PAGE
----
Tag Archives: article

Emily, Usher, and American Gothic perspectives on mortality

Olga Reykhart Liam Butchart Stony Brook, New York, United States   1894-1895 Illustration by Aubrey Beardsley of the short story “The Fall of the House of Usher” by Edgar Allan Poe. Accessed via Wikimedia. In an editorial for Medical Humanities, Gillie Bolton notes that death is a common theme in literature and also in medicine. […]

The 1918 Pandemic—the collective story versus the personal narrative

Mariella Scerri Mellieha, Malta   U.S. Army Field Hospital No. 29, Hollerich, Luxembourg Interior view- Influenza ward. Copyright Statement: The National Library of Medicine believes this item to be in the public domain. Stalin’s claim that a “single death is a tragedy; a million deaths is a statistic”1 reverberates at a time when the world […]

Is Mary Seacole the new mother of nursing?

Mariella Scerri Mellieha, Malta   Sketch of Mary Seacole by Crimean war artist William Simpson (1823–1899), c. 1855. Source. The promotion of Jamaican businesswoman and “doctress” Mary Seacole as the pioneer nurse in place of Florence Nightingale was given considerable credence early in 2013, when Seacole was named a “pioneer of health care” by the UK Department […]

Blood type and personality

Nonoko Kamai Nagoya, Japan   ICS code block for blood bag identification (sample). Photo by ICS International GmbH. 2013. Accessed via Wikimedia Commons. CC BY-SA 3.0. Why do Japanese people believe in a relationship between blood type and personality? Beginning in the 1970s, the blood type personality hypothesis became fashionable in Japan and it is […]

All blood runs red

Mel Diomampo Houston, TX   Miss Clara Barton. Mathew Brady. ca. 1860 – ca. 1865. US National Archives. The American Red Cross (ARC) is an independent, neutral organization ensuring humanitarian protection and assistance for victims of armed conflict and other disasters. Based on the Geneva Convention of 1949, its work primarily consists of responding to […]

Anne McLaren, transfusion, transplantation, and the nature of blood

Matthew Holmes Cambridge, UK   What happened during a transfusion or transplantation between different individuals, or even members of different species? For centuries some thought that hereditable characteristics might cross between individuals or species in this manner. This belief found fresh impetus in Marxist biology during the Cold War. Anne McLaren, Oxford-trained zoologist and first […]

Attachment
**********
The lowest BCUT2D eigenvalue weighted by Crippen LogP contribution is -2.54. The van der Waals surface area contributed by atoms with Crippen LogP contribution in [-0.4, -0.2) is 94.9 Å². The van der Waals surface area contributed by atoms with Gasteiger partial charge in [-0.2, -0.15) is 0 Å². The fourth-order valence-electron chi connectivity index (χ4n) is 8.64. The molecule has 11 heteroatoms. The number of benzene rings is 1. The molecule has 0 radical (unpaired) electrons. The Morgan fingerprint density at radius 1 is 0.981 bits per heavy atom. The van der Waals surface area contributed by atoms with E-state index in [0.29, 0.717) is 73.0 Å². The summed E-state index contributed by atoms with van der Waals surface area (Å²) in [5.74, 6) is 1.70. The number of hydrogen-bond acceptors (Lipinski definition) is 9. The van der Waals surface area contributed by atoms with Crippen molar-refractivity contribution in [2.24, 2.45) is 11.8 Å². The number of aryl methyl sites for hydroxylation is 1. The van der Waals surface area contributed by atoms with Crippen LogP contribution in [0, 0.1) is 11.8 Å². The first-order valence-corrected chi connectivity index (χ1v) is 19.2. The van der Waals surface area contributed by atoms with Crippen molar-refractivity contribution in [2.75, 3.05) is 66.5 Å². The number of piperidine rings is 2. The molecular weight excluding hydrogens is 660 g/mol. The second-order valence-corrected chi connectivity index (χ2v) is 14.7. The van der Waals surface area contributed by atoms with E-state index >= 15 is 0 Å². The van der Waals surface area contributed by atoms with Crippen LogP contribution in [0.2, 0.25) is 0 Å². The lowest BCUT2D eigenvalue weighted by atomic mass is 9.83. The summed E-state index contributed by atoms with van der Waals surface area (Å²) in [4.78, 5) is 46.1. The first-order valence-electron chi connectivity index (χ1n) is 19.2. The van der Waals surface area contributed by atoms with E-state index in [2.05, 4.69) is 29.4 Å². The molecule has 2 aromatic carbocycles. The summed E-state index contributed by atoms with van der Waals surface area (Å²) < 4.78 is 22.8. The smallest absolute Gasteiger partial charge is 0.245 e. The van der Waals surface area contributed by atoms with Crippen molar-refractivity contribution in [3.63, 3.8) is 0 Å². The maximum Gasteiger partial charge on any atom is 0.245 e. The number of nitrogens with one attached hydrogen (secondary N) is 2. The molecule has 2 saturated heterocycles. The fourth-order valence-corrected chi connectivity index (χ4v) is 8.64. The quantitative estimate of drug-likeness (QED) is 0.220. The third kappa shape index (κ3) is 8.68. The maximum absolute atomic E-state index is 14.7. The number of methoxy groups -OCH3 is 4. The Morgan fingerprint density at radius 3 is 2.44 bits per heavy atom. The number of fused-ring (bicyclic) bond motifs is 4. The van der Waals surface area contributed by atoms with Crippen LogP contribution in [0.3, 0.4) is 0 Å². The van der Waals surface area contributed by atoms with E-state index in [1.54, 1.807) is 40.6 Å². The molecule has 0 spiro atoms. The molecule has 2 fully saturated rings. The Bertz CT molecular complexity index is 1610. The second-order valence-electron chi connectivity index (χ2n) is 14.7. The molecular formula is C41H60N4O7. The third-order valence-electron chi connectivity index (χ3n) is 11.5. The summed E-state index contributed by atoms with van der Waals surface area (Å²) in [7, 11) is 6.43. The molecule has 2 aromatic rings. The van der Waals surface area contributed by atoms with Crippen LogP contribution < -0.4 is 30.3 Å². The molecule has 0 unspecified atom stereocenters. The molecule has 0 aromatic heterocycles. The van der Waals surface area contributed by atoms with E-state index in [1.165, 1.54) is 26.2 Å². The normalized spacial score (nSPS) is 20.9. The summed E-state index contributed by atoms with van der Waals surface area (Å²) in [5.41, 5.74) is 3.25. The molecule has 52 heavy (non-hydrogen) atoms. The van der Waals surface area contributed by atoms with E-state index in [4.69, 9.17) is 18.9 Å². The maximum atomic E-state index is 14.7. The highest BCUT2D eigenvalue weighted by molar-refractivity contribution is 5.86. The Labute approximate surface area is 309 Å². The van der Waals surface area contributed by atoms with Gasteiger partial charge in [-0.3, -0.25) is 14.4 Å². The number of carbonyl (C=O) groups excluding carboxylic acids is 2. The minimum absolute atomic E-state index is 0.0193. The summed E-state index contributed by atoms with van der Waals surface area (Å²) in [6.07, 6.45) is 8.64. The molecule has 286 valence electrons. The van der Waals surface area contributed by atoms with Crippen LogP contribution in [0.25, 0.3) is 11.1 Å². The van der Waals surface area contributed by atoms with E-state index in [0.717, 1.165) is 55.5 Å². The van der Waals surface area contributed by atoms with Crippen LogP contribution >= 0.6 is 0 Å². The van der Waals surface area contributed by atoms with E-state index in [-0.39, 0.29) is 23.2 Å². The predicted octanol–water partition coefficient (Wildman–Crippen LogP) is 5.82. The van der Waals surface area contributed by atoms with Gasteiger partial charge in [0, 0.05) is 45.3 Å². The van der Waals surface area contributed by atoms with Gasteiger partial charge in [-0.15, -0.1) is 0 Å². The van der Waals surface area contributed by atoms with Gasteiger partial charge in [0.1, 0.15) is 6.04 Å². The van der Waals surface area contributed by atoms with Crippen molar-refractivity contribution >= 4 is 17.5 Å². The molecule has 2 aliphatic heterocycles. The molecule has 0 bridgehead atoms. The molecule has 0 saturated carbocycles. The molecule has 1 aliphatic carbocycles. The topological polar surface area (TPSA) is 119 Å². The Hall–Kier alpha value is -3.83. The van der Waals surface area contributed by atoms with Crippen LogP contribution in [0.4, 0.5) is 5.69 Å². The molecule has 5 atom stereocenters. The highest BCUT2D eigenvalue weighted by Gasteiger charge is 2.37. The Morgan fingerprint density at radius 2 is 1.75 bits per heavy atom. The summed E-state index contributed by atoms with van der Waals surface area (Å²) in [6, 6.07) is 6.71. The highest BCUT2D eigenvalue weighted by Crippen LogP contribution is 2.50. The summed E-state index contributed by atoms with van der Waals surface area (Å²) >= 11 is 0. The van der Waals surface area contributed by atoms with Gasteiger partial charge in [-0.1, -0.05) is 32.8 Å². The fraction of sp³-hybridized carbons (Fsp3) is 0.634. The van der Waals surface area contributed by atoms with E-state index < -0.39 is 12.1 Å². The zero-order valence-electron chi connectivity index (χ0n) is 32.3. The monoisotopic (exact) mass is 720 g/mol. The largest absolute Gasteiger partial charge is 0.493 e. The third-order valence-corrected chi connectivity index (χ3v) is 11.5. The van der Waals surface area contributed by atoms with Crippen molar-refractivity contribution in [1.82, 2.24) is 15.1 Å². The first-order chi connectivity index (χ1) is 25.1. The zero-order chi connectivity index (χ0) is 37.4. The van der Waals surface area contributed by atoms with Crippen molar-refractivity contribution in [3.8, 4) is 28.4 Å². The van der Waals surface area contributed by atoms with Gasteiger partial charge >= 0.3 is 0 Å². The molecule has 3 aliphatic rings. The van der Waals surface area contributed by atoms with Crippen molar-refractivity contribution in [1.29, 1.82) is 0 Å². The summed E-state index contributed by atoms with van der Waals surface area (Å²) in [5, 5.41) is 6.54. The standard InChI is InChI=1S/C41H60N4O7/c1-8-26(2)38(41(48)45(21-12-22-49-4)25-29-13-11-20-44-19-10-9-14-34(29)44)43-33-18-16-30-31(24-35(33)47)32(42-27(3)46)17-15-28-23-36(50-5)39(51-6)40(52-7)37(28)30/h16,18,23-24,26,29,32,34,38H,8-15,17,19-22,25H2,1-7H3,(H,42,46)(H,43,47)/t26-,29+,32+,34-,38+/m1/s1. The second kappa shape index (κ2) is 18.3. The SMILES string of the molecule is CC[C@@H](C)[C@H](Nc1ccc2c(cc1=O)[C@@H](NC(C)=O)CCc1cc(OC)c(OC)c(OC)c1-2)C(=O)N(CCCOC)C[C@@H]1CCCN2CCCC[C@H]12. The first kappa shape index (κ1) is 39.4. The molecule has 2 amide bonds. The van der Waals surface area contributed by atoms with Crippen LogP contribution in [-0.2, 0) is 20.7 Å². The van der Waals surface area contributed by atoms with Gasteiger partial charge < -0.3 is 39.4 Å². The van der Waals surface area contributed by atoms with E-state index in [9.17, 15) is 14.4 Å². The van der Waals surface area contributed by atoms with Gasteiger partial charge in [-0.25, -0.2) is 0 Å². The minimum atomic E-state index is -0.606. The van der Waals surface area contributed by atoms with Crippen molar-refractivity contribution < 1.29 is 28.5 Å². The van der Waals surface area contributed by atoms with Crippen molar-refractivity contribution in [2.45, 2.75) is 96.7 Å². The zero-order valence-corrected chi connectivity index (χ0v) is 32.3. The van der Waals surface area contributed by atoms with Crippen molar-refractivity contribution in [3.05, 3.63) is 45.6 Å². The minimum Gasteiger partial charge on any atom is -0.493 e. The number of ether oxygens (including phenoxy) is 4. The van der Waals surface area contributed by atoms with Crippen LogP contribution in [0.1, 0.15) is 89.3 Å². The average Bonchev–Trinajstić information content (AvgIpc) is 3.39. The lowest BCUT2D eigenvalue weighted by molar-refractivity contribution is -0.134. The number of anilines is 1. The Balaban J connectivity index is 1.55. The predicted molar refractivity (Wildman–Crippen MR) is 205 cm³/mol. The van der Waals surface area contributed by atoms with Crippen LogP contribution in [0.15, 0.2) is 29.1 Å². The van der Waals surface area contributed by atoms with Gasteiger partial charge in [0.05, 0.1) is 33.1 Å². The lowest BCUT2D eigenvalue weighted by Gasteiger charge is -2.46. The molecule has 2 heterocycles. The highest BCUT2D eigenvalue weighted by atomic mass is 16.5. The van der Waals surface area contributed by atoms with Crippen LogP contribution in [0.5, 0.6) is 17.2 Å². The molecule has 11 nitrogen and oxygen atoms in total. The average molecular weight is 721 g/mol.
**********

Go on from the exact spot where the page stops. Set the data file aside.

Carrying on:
Blood donation in South Sudan

Ahmed Elhag Latham, New York   Red Cross in South Sudan. The item to the far right in the photograph is the country’s national instrument the “tombour” (an African lyre). The item to the left is a handcrafted piece of Sudanese art which contains calligraphy. Photograph by the author. When discussing the many challenges surrounding […]

Blood under the moon: the role of astrology in surgery

Margareta-Erminia Cassani Michigan, United States   Zodiac Man, Homo Signorum, from Guild Book of the Barber Surgeons, c 1486, BL MS Egerton, 2572, f. 50v.  Luminarium:  Encyclopedia Project Imagine your doctor telling you that you need surgery. Then they follow that unsettling news with something, well, a little strange sounding. They tell you that the date […]

Bloodlust: the embodiment of the uncanny in “The Vampyre”

Emily Cline Montréal, QC, Canada   John William Polidori’s The Vampyre, published in 1819, established the conventions of the vampire genre. Though Polidori did draw his inspiration from Lord Byron’s “Augustus Darvell,” the story was wrongfully attributed to Byron by publisher Henry Colburn. This People’s illustrated edition, published in London ca. 1884 and illustrated by […]

Blood and bandages

Patricia A. Unsworth Bolton, England, United Kingdom   Photograph by the author. The notorious Sweeney Todd, the demon barber of Fleet Street, is possibly the first thought that comes to mind at the mention of barber surgeons, but how far from reality was this character of Victorian fiction? Perhaps not so far removed as one […]